As you 1.4 regular readers have noticed over the past month or so, Butler's Birds has hardly been active. This is always a fallow time of year for B's Bs. The birds tend to look crappy, there's not a lot of interesting chases, work gets heavy, and most detrimental of all, it's soccer season again. The weekend warring for birds takes a big hit September through November, and I wish I could say that this will change soon but in all likelihood things will be pretty sparse until December, sparse like the new primaries on this 1st year Townsend's Solitaire.
I was able to get out and hiking with other folks recently, visiting a torrentially deluged Grand Canyon, the bowels of an extinct volcano, and some of Sedona's geological attractions.
It might be impolite to stare at such exposure, but it's not too often one can gaze at a volcanic sphincter with such a nice balance of preservation and availability.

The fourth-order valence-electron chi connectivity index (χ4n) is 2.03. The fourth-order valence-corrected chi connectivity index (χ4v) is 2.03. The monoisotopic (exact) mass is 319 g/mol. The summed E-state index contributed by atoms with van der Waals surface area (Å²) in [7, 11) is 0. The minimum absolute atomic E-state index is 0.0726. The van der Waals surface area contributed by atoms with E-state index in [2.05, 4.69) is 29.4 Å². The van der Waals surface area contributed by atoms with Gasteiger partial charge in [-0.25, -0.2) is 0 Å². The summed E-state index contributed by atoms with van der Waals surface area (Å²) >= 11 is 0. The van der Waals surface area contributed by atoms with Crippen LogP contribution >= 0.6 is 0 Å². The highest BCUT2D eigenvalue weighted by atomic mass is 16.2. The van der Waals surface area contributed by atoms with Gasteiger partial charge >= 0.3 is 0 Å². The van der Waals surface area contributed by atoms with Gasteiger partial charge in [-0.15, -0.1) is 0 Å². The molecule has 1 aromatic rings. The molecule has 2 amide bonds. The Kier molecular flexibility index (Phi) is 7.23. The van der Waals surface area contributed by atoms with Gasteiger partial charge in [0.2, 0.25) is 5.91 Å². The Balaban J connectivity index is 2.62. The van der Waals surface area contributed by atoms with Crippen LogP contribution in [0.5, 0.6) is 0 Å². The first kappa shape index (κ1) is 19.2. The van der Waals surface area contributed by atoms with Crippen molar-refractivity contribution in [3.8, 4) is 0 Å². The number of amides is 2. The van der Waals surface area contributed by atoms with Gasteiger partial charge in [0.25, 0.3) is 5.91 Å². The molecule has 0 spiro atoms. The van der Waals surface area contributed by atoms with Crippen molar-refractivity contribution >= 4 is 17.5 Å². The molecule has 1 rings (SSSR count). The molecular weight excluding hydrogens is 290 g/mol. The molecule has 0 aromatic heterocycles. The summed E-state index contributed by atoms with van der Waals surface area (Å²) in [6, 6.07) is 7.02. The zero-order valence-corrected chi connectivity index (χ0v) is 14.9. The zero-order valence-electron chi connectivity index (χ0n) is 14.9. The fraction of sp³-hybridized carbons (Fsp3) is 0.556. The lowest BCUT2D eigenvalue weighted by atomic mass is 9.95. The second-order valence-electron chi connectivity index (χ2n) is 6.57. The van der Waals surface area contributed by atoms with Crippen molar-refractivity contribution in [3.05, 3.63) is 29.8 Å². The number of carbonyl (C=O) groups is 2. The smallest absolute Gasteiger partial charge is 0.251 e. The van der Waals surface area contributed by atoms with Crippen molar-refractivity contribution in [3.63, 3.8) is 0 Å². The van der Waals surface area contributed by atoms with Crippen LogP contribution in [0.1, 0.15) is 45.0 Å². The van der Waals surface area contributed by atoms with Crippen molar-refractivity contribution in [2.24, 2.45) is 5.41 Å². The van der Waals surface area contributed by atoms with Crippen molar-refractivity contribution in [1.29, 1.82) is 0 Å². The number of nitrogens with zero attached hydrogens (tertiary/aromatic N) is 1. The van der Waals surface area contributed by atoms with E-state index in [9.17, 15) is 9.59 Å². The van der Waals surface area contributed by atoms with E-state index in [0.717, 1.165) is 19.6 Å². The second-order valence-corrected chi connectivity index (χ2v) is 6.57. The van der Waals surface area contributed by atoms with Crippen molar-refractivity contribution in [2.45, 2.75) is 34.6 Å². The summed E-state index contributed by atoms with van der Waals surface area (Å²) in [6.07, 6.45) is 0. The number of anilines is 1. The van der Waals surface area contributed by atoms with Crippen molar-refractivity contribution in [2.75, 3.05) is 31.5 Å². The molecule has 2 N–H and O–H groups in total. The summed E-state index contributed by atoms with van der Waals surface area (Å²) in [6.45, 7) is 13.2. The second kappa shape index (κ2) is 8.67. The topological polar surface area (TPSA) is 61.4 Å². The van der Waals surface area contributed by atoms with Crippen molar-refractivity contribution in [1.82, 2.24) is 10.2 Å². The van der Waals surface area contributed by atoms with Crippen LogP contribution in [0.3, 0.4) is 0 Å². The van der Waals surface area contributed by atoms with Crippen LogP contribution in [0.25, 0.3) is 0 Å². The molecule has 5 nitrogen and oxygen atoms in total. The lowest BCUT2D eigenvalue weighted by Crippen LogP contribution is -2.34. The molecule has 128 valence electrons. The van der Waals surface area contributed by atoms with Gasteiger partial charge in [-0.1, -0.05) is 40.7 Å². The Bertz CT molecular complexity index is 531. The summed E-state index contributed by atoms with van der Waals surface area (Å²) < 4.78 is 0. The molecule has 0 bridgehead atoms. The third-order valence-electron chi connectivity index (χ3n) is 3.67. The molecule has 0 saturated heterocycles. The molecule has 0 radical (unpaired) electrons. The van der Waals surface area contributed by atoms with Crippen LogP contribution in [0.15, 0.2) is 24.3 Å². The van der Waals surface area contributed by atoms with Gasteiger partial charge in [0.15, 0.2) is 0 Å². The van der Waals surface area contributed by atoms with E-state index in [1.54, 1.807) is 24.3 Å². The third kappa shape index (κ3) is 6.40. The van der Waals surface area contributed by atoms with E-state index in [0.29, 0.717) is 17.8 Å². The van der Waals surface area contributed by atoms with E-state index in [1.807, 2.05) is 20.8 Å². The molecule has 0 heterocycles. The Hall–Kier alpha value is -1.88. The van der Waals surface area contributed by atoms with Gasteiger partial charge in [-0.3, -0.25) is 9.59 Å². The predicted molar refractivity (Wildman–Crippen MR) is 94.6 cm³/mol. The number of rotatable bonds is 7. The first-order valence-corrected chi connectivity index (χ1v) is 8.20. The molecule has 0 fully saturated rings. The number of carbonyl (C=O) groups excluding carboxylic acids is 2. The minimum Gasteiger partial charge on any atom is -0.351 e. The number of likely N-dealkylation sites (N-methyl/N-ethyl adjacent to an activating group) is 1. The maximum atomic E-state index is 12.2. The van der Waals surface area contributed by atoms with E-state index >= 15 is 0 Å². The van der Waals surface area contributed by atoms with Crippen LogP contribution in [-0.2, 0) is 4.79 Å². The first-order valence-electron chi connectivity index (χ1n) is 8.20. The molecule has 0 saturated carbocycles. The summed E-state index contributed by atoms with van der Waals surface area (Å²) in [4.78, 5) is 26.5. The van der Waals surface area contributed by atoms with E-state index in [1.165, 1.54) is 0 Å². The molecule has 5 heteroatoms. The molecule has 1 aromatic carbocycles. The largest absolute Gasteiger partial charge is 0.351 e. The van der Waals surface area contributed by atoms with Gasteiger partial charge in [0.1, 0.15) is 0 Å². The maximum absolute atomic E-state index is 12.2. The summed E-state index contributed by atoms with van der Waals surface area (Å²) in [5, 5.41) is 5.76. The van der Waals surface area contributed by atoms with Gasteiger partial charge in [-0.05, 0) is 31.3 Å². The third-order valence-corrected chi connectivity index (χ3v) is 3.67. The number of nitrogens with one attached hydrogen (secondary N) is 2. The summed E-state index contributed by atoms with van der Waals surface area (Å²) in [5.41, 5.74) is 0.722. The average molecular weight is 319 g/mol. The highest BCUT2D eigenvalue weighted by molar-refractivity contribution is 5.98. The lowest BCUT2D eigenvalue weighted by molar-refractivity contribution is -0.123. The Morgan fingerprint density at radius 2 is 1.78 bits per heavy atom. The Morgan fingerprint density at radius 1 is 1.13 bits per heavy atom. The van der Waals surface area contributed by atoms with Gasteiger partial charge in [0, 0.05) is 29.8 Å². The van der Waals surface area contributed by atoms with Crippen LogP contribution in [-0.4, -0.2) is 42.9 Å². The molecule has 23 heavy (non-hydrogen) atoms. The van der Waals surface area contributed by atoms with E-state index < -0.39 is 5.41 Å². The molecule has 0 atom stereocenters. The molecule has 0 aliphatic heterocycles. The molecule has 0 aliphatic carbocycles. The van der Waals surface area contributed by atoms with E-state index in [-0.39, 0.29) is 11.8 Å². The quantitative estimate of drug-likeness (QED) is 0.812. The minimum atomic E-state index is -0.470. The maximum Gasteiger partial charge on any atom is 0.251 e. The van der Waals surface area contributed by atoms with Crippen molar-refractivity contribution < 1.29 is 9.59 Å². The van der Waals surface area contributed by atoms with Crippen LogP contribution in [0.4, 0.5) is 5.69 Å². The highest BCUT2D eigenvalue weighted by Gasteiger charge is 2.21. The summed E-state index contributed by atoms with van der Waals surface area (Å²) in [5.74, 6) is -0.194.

Although I'm sure that my lack of activity has seen my rankings plummet on the GBRS--and rightly so--from the general rank of "enthusiast" all the way down to mere "hobbyist," I am of course keeping an eye out for birds on these geological trips. Alas, birds in juniper scrub in October are few and far between, and tend to be of about 5 common species. Even so, I like Townsend's Solitaire's. I like them a lot, but couldn't tell you why. Flycatchers are super cool.
So this is a check-in to say that Butler's Birds is not extinct, like the earlier pictured volcano, but rather is in a mostly dormant state. I hope to be posting again with quality and regularity (the two are so hard to come by simultaneously). But if it seems like B's Bs has fallen off the face of the earth, this terse post a bit of an explanation and apology as to why.